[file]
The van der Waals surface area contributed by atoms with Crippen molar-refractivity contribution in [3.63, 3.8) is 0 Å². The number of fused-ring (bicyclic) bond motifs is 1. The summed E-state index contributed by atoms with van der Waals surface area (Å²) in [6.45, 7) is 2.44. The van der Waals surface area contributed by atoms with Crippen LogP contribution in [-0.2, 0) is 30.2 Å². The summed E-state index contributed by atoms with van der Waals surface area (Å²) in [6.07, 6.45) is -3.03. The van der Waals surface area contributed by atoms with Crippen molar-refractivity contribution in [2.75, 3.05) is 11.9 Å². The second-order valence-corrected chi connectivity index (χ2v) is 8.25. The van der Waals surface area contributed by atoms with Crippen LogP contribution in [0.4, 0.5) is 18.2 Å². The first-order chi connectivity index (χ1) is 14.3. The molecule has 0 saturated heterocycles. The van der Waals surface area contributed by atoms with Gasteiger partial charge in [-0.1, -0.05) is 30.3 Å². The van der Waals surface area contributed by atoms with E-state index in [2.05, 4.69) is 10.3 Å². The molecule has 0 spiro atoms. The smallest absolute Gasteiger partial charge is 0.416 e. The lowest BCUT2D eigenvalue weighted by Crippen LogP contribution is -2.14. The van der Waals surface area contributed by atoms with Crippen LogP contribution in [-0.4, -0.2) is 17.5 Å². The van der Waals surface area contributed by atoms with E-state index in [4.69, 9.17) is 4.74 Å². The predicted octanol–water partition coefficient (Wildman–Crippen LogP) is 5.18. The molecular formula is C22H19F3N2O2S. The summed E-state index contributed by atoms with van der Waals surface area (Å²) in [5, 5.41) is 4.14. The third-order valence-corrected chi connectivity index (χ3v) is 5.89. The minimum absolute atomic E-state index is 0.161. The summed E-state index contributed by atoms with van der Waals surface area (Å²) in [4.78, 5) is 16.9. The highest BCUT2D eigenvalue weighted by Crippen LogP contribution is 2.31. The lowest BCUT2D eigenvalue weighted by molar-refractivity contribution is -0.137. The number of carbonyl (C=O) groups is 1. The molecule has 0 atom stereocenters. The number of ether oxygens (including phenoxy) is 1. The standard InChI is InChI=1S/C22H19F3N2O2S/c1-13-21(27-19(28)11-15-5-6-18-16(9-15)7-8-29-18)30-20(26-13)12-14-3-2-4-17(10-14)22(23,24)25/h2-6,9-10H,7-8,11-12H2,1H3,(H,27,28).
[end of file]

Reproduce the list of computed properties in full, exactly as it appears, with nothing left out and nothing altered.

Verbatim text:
The van der Waals surface area contributed by atoms with Crippen molar-refractivity contribution in [3.63, 3.8) is 0 Å². The number of fused-ring (bicyclic) bond motifs is 1. The summed E-state index contributed by atoms with van der Waals surface area (Å²) in [6.45, 7) is 2.44. The van der Waals surface area contributed by atoms with Crippen LogP contribution in [-0.2, 0) is 30.2 Å². The summed E-state index contributed by atoms with van der Waals surface area (Å²) in [6.07, 6.45) is -3.03. The van der Waals surface area contributed by atoms with Crippen molar-refractivity contribution in [2.75, 3.05) is 11.9 Å². The second-order valence-corrected chi connectivity index (χ2v) is 8.25. The van der Waals surface area contributed by atoms with Crippen LogP contribution in [0.4, 0.5) is 18.2 Å². The first-order chi connectivity index (χ1) is 14.3. The molecule has 0 saturated heterocycles. The van der Waals surface area contributed by atoms with Gasteiger partial charge in [-0.1, -0.05) is 30.3 Å². The van der Waals surface area contributed by atoms with E-state index in [2.05, 4.69) is 10.3 Å². The molecule has 0 spiro atoms. The smallest absolute Gasteiger partial charge is 0.416 e. The lowest BCUT2D eigenvalue weighted by Crippen LogP contribution is -2.14. The van der Waals surface area contributed by atoms with Crippen LogP contribution in [-0.4, -0.2) is 17.5 Å². The van der Waals surface area contributed by atoms with E-state index in [4.69, 9.17) is 4.74 Å². The predicted octanol–water partition coefficient (Wildman–Crippen LogP) is 5.18. The molecular formula is C22H19F3N2O2S. The summed E-state index contributed by atoms with van der Waals surface area (Å²) in [5, 5.41) is 4.14. The third-order valence-corrected chi connectivity index (χ3v) is 5.89. The minimum absolute atomic E-state index is 0.161. The summed E-state index contributed by atoms with van der Waals surface area (Å²) in [4.78, 5) is 16.9. The highest BCUT2D eigenvalue weighted by Crippen LogP contribution is 2.31. The lowest BCUT2D eigenvalue weighted by molar-refractivity contribution is -0.137. The number of carbonyl (C=O) groups is 1. The molecule has 0 atom stereocenters. The number of ether oxygens (including phenoxy) is 1. The standard InChI is InChI=1S/C22H19F3N2O2S/c1-13-21(27-19(28)11-15-5-6-18-16(9-15)7-8-29-18)30-20(26-13)12-14-3-2-4-17(10-14)22(23,24)25/h2-6,9-10H,7-8,11-12H2,1H3,(H,27,28).